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4600 killed in ammo dump fires etc in 17yrs

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  • 4600 killed in ammo dump fires etc in 17yrs

    TAKING stock of an ammunition depot can be a deadly task. Earlier this month it led to an explosion at a weapons storeroom near the Turkish town of Afyonkarahisar, killing 25 soldiers. Such blasts are frequent—and deadly. They have killed 4,600 people since global record-keeping started in 1995. Last year was the worst yet, with 442 victims from 46 explosions. One of the biggest ever happened in March this year: an accident in Congo-Brazzaville that killed 250, showering munitions over a two-mile radius.
    http://www.economist.com/node/21563709

    Hi

    I must admit that the Congo blast didn't appear on my radar, or if it did then not for long.

    Regards
    "You have enemies? Good. That means you've stood up for something, sometime in your life." Churchill

    "I'm no reactionary.Christ on the Mountain! I'm as idealistic as Hell" Eisenhower

  • #2
    In my 20+ years of service I did not witness or learn of a single ammo storage accident in the US military. Saw some other scary events, but not that one. Mishandled ammunition can be extrely dangerous. Our safety precautions were strict and through. Violators usually were swiftly removed from any resposibilty and their promotion prospects dimmed. Non judicial and court martial actions were not unknown when violations were discovered.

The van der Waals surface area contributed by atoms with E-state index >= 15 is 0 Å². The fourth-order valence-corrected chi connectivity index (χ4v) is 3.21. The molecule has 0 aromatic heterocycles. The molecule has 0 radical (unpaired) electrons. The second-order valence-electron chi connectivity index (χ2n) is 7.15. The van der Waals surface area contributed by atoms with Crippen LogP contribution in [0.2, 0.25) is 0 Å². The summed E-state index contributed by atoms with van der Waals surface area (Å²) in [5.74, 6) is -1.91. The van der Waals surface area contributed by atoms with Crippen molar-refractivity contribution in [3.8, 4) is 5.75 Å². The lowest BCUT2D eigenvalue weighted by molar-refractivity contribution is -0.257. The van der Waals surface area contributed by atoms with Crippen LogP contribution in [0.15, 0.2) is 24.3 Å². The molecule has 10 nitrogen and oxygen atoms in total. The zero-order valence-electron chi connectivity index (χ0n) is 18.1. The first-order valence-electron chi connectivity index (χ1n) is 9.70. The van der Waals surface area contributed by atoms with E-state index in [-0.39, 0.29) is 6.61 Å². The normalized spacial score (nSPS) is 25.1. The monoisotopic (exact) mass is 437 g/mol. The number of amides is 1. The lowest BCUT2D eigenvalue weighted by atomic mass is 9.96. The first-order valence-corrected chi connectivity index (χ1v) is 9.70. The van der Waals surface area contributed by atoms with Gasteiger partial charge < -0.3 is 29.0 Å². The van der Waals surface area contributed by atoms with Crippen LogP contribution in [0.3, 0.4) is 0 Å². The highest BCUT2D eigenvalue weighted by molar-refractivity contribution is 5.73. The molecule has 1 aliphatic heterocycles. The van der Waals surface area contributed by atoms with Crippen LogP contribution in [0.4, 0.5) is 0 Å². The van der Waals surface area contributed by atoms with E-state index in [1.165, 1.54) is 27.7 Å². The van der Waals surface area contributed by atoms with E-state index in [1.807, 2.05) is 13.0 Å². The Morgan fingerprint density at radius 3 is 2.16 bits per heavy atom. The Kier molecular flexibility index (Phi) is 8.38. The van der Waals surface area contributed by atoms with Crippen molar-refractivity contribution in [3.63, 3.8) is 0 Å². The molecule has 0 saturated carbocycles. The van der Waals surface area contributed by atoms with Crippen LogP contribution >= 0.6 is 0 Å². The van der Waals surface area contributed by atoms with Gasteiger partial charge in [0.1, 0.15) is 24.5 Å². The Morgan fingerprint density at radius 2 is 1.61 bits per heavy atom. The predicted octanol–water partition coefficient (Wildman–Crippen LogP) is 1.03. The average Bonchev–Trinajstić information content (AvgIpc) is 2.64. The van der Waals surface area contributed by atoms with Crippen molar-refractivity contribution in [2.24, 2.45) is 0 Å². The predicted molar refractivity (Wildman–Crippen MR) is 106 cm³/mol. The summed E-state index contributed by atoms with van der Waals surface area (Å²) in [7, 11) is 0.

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    • #3
      In my 4 years I didn't either Carl. But; anything dropped immediately went over the side just in case...some advantages to being at sea.

      Mount explosions in the Navy were few and far between but firing hundreds of thousands of rounds never made the news. A mount casualty resulting in death(s) always made front page though.

      Pretty sure more sailors were lost going overboard than ammo going boom. Imagine more died in Congo from vehicle accidents than from ammo handling.
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      • #4
        Originally posted by skiplc View Post
        In my 4 years I didn't either Carl. But; anything dropped immediately went over the side just in case...some advantages to being at sea.
        Its all good till something lands on a sub

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        • #5
          Originally posted by Carl Schwamberg View Post
          Its all good till something lands on a sub
          Especially if its a torpedo. I think there have been a few submarines lost to this. Including a couple circle running torps.

          Anyhow, Old ammunition in second and third world countries, combined with conscription doesn't make for the safest environments. Not to mention a good number of the explosions in the last few years have been from decommissioning older ammunition.

          Even worse, with these new revolutions, people who don't know how to handle munitions are going to be responsible for quite a few large stockpiles...